SUDAN WATCH: Message to Sudan: International goodwill is running out

Wednesday, October 05, 2005

Message to Sudan: International goodwill is running out

Dutch Prime Minister Jan Peter Balkenende, on 4 October 2005, urged the Sudanese government and Darfur rebel groups to reach a quick peace accord and rightly warned them that international goodwill was running out:
"Constructing peace is the reponsibility of all of you towards your great country, to the land where you were born and to you own people," the Dutch leader told delegates from the warring parties at African Union talks in Abuja.

"But not only is that your responsibility towards Sudan, it is also your responsibility towards the international community; a community that has invested so heavily in past years in assisting to bring a ceasefire to Darfur, in trying to alleviate the plight of so many displaced families."

"The international community wants to see results, it cannot go on spending resources on problems which should already have been resolved," Balkenende warned.

"It is therefore that I plead to you to make tough decisions that lead to peace," he said.
Darfur:  International goodwill running out

Photo: Daily life in Abu Shouk camp Darfur for internally displaced people (IDP). Mothers and children at Action Against Famine's feeding center. More than 70,000 IDP's live at the camp, with new people continuing to arrive each week. Photo by Ron Haviv/Courtesy UNICEF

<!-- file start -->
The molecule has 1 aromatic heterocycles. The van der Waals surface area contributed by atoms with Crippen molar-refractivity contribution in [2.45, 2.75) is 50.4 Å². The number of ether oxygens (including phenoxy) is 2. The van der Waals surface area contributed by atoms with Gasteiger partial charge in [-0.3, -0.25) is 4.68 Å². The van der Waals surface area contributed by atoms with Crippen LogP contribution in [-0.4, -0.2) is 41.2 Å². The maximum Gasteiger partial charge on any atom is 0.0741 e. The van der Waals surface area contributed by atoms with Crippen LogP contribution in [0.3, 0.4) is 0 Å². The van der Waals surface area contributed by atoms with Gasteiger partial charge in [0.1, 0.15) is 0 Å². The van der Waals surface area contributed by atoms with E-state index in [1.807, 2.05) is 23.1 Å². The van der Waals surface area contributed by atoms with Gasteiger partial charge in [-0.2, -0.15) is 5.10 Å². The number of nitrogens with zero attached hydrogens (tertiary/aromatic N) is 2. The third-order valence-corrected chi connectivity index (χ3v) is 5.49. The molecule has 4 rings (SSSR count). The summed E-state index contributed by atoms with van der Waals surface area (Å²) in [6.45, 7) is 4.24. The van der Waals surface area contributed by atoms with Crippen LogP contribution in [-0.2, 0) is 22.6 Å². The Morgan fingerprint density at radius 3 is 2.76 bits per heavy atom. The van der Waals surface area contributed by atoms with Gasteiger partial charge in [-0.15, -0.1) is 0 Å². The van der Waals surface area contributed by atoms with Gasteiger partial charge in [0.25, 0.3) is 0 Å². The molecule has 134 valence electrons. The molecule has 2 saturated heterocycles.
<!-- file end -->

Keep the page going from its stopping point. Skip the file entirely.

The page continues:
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Severe humanitarian crisis continues to deteriorate

Excerpt from United Nations Children's Fund (UNICEF) report on Darfur (Sudan/Chad) Crisis October 2005:
An estimated 3.4 million persons, equivalent to almost 51% of the total pre-conflict population in the region, have been affected by the crisis in Darfur, and that number is expected to increase as one of the world's most severe humanitarian crises continues to deteriorate. Some 1.87 million of this number are currently internally displaced. Approximately 1.6 million are children under 18 years of age - while over 510,000 are children under five.

For 32 months, marauding Janjaweed militia groups have driven Darfur villagers from their homes, stolen their cattle, destroyed wells and burnt buildings. The threat of violence continues, and villagers who are afraid to return home have flooded into urban areas and across the border into Chad.

Despite the international effort, many of the basic needs of the people of Darfur, both in Sudan and in the refugee camps of Chad, are still not being met."
Armed Zagawa

Photo: Armed Zagawa return to Sudan from Chad with their herds. The Zagawa fled during the war and still are not able to return to their villages, instead spending their nights in the mountains on the border. Their families, meanwhile, live in camps in Chad. They have had clashes with the Janjaweed, Arab militias. Photo by Ron Haviv/Courtesy UNICEF

For nearly two years, the conflict in Darfur has torn apart the lives of over 3.4 million people, mostly women and children. Many women and girls are attacked while facing the danger of being raped while performing daily acts of survival, such as gathering firewood. Many families pushed out of their homes have become refugees across Sudan and into neighboring countries.

Ron Haviv's images reflect the resiliency of a people who continue to be torn apart by internal conflict and the courage with which they face their reality.

Arab herds

Herds owned by Arab tribes graze and move through a Fur tribe village that was ethnically cleansed and destroyed by Janjaweed, a warring group from the Arab tribes, the previous year. Part of the conflict in Darfur relates to grazing rights, cattle movement and water disputes between the different sides.

Above photos by Ron Haviv, captions and text courtesy UNICEF. Ron Haviv's Darfur images will be exhibited at the United Nations Building in New York from September 29 to October 30.

See UNICEF photo exhibition dedicated to children of Darfur.

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